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Jane Hirshfield: Different than Your Average Western Poet


By Lilly Zoller


    The nineteenth century poet, Jane Hirshfield, was born in New York City on February 24, 1954. She was raised in a privileged family in New York in which she attended school and enjoyed reading and writing from a very young age. She was especially interested in and inspired by English sonnets, Latin lyrical verses, Japanese poetry and Aztec, Eskimo, and ancient Indian court poetry. She graduated high school and went on to college at Princeton University where she earned her Bachelor of the Arts. There she studied in the East Asian Studies Program where she crafted her major in creative writing and literary translation. In 1973, Hirshfield graduated in Princeton’s first graduating class of women and began her writing career. After feeling that she had not yet had enough life experience to write about, she went on to study at the San Fransisco Zen Center where she lived as monk in a Buddhist monastery for 12 years. Her time as a monk heavily inspired her writings and plays a very prominent role in many of her poems. This combination of typical life experiences and a deep connection to spirituality has made Hirshfield’s work different from that of other Western poets in the way that she tends not to be human centered in her poetry and much of her work is political in the way that it directly comments on current issues while having a strong feminist nature.

    Most noted for her poems, essays, books, and work as a translator, Hirshfield’s writings are typically consistent with the themes that include awareness, consciousness, perception, ethical involvement, judgement, certainty, and the objectification of material of existence relating to the matter of people or abstracted human nature. This can be seen in her famous works including “The Beauty,” “Come,” “Thief,” “After,” and “Given Sugar, Given Salt.”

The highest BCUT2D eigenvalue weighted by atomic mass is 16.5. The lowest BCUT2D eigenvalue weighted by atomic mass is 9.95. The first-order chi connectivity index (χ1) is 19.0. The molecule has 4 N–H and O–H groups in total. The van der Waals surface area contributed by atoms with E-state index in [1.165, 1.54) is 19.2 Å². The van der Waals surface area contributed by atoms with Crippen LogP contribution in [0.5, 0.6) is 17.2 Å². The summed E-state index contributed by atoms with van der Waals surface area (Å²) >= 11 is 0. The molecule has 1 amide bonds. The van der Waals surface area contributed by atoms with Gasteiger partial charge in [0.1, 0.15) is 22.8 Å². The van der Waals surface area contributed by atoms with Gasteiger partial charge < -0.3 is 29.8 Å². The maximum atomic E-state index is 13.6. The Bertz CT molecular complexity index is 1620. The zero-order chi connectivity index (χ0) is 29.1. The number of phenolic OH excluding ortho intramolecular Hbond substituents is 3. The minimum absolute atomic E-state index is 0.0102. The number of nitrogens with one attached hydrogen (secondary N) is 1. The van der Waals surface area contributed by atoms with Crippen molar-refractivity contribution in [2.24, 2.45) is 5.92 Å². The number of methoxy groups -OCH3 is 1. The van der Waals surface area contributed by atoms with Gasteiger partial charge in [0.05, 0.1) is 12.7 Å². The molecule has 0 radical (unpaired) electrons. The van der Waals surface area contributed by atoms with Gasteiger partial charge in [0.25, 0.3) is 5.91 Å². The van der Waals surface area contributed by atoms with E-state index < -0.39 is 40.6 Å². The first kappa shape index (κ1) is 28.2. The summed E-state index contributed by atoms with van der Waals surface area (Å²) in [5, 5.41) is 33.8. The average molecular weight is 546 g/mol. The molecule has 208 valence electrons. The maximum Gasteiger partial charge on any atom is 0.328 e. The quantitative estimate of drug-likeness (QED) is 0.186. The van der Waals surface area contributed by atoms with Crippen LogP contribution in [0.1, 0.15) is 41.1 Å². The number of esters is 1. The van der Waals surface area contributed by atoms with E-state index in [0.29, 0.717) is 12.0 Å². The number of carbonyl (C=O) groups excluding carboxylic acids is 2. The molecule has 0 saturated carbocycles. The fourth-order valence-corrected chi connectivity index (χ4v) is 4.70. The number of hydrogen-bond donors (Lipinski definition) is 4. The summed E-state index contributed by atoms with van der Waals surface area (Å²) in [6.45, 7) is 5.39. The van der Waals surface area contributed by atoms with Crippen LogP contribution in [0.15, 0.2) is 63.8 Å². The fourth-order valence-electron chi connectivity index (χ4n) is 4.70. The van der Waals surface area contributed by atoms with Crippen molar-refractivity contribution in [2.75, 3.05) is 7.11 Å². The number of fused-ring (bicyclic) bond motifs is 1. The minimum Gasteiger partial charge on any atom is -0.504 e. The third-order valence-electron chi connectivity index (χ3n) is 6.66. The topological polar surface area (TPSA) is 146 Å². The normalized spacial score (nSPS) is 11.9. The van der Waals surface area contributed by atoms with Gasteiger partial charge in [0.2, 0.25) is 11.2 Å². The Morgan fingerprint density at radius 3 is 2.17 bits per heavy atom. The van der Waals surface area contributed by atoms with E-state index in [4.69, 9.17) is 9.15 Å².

Hirshfield’s utilizes the method of objectifying all types of reality including even the most personal types. She explains this through zen phrases that are in touch with her surroundings. In “The Promise,” Hirshfield evokes emotion in form of visual imagery:

Stay, I said to my body.
It sat as a dog does,
obedient for a moment,
soon starting to tremble.
Stay, to the earth
of riverine valley meadows,
of fossiled escarpments,
of limestone and sandstone.
It looked back
(Hirshfield 10)
The connection to body and the elements of the earth create a zen mood that is common in Hirshfield’s writings. But, this is paired with the relatable writing of a twenty-first century western poet which makes her style extremely unique. By connecting something as complex as the human body to the simpleness of a dog, the reader is able to clearly grasp the intended meaning revolves around the idea that everything is ever-changing. Different than most other traditional western poets, Hirshfield via simplistic language and zen undertones which sets her apart from many other writers of this time. Her writing is proof that she is “an eclectic poet not tied to any one tradition (Menard).” To many, the most legendary aspect of Hirshfield’s is her ability to seamlessly connect a variety of different cultures, experiences, and stories into one piece of poetry. Additionally, she is able to infuse it with rich imagery and descriptive language to enrich her work. This impressive poetic talent sets her apart from most other poets.

    Hirshfield often relies on simplicity to get her point across which is inconsistent with the work of many other writers. Not only does she write about basic objects such as chairs, dogs, and the snow, she writes about them using basic language and structure. She ponders the ideas on loneliness which is represented by a chair in the poem “A Chair in the Snow” where she writes “A chair in snow should be / like any other object whited / & rounded / and yet a chair in snow is always sad” (Hirshfield 1). The simple and minimalistic approach Hirshfield took in order to write this deep and powerful poem is unlike that of other poets who typically try to overdramatize action and create deeper connections. The basicity of the work has a deep affect on the reader which in this case drives the reader to feel empowered and noticeable even in a time of loneliness and hardship.